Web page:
How to Choose the Best Knife Set for everyday use.

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Quality knives can make meal prep a pleasure. Here's how to choose the best knives for your needs and our favorite set to use at home and gift to family and friends.

Adding a quality knife set to your kitchen arsenal is the easiest way to make meal prep more enjoyable. Knife sets also make awesome gifts for any passionate home chef you know. 

In this article, we’ll tell you how to choose the best knife set for you and your budget. We’ll also share with you a beautiful knife set, The Nomad Series by The Cooking Guild. These gorgeous knives are perfect for gifting but so effortless to use, you’ll want to keep them all to yourself.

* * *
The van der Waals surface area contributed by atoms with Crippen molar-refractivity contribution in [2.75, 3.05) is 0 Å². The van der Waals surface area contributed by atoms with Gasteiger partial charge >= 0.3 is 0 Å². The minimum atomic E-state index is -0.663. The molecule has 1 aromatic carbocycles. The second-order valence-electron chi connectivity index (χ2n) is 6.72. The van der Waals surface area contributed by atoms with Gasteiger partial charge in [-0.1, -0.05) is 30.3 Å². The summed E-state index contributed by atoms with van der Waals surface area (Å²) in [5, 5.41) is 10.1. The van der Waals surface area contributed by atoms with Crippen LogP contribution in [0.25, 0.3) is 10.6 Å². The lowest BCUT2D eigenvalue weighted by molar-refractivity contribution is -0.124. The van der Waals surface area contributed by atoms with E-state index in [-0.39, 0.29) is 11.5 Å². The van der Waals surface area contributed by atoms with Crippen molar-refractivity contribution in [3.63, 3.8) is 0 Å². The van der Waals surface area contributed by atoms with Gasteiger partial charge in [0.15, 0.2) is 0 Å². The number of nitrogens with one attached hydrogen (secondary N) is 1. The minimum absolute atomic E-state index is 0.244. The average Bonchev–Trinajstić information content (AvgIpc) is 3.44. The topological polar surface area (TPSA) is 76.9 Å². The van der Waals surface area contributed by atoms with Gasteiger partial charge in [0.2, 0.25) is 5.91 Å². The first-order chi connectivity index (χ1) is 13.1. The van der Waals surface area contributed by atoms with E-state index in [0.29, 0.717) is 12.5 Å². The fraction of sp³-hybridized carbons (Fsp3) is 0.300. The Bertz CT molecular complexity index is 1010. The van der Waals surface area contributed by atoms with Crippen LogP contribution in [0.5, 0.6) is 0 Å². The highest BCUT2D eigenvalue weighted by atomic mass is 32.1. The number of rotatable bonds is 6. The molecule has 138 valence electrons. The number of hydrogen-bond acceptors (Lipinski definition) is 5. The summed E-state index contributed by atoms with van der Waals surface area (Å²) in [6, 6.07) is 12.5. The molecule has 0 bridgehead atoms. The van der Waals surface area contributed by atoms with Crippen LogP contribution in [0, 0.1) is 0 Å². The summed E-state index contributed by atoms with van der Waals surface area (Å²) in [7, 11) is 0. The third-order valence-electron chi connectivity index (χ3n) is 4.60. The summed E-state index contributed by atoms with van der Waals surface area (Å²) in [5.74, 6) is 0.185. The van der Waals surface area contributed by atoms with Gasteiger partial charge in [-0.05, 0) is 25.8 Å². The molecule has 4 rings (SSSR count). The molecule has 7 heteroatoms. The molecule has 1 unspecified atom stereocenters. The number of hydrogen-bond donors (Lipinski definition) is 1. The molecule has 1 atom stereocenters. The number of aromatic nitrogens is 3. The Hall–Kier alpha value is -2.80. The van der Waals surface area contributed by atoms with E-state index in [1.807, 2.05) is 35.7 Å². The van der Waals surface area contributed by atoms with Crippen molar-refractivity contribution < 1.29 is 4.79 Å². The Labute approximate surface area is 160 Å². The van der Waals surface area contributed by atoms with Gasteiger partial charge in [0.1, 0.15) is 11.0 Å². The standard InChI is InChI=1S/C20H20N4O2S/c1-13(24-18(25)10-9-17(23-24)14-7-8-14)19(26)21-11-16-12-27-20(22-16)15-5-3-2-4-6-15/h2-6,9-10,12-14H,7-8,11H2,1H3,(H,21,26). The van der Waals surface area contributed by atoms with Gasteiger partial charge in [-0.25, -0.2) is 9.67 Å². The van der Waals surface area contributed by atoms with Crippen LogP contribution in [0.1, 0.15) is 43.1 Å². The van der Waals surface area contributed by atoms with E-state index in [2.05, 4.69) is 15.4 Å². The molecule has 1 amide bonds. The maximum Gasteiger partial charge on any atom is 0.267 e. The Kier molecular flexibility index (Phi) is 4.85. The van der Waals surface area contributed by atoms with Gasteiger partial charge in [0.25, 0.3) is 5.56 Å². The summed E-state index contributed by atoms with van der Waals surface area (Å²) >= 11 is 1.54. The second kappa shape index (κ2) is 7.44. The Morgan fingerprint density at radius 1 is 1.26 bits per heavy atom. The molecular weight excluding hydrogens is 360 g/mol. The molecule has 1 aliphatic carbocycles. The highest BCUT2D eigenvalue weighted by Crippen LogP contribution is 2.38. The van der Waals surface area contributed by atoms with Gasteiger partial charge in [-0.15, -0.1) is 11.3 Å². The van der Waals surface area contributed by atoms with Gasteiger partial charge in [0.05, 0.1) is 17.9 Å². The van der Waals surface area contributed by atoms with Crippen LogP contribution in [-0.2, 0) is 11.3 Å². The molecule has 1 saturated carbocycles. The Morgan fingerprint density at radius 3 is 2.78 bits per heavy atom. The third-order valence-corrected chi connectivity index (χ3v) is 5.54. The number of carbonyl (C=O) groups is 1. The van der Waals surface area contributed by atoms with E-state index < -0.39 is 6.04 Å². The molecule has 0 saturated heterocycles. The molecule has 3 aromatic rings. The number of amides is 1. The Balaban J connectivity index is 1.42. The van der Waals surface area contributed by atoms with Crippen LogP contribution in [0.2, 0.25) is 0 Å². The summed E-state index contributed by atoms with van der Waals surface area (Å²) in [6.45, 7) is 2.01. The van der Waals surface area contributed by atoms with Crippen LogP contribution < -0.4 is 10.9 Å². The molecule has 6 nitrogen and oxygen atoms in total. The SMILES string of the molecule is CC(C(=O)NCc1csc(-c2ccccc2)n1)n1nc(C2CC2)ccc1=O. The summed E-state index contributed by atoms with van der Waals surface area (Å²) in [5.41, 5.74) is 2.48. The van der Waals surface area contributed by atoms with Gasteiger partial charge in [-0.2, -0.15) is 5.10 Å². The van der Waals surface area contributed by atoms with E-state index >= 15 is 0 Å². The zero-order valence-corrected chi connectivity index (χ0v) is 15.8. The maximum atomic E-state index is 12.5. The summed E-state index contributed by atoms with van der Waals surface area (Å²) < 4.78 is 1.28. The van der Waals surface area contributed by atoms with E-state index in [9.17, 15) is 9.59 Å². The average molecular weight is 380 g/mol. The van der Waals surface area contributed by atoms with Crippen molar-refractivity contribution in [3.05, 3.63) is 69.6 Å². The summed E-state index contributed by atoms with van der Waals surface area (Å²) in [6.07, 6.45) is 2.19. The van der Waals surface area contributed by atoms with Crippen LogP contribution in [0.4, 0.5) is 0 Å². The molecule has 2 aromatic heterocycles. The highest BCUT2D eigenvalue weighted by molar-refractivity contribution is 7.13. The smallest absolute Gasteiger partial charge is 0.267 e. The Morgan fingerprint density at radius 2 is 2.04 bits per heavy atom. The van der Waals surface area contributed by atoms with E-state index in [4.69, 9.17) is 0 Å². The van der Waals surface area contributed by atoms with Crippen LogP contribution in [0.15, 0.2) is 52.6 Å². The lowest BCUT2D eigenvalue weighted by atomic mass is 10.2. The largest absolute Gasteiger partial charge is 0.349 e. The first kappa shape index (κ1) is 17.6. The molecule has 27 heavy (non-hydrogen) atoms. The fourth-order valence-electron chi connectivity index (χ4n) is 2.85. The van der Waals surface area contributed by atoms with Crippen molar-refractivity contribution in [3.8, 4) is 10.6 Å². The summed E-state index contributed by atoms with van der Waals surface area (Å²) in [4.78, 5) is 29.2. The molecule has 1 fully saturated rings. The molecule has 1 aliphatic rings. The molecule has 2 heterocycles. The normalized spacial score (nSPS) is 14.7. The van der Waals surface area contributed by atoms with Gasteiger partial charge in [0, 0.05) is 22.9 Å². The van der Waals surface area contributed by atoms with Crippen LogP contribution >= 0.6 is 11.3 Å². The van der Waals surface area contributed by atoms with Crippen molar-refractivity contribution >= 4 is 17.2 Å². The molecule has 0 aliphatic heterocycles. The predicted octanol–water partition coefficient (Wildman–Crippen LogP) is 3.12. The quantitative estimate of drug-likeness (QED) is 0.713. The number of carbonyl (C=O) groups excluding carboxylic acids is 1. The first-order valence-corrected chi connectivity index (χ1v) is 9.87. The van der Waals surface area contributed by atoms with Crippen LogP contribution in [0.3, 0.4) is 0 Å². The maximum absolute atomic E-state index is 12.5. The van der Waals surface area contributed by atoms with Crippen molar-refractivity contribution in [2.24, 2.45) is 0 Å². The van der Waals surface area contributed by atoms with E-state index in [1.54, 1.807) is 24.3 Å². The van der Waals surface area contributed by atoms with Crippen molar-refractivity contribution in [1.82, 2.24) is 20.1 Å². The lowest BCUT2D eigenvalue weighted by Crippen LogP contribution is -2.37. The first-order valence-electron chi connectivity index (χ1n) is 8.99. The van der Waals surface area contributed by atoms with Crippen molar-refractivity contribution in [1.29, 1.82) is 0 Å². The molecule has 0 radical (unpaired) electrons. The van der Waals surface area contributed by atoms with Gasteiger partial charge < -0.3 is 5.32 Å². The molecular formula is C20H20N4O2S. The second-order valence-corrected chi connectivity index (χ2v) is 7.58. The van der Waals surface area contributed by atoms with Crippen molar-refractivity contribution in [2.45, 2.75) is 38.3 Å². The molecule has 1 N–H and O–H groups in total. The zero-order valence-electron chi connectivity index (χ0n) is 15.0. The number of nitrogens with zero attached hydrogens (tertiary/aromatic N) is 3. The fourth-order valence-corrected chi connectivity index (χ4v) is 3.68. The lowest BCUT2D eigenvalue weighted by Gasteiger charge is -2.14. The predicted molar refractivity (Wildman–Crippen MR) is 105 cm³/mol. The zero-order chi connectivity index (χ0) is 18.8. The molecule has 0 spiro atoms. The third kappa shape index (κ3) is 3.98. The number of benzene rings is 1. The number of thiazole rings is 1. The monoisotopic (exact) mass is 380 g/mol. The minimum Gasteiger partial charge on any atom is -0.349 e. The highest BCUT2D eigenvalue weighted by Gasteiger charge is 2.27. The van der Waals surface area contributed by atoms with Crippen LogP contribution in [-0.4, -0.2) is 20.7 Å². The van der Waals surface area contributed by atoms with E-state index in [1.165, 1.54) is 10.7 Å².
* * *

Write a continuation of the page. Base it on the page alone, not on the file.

What to Look for in a Knife Set

Knife sets range in price from as low as $20 to higher than $2,000. As you can imagine, there’s quite a bit of difference between sets on each end of this spectrum. But somewhere between these extremes tends to be the sweet spot for finding quality, long-lasting, well-performing knives at a reasonable price. 

But figuring out which sets are worth it and which are overhyped takes careful investigation. To know what you’re getting, you’ll want to consider the material used, how the knives were made, and a few other key factors that will help you determine if a knife set is worth the cost.

Material

Kitchen knives are typically made with one of four common material types. Each has its own pros and cons worth considering before you buy.

Stainless Steel

Stainless steel knives are the most common. They come in various gauges that have different price points and different levels of durability.

Stainless steel blades are resistant to rusting and damage, they are highly versatile in the kitchen, and come in a variety of shapes and sizes. Most are easy to maintain and can be put in the dishwasher, though hand washing will help extend their lifespan. These kinds of knives are widely available and are made to fit any budget.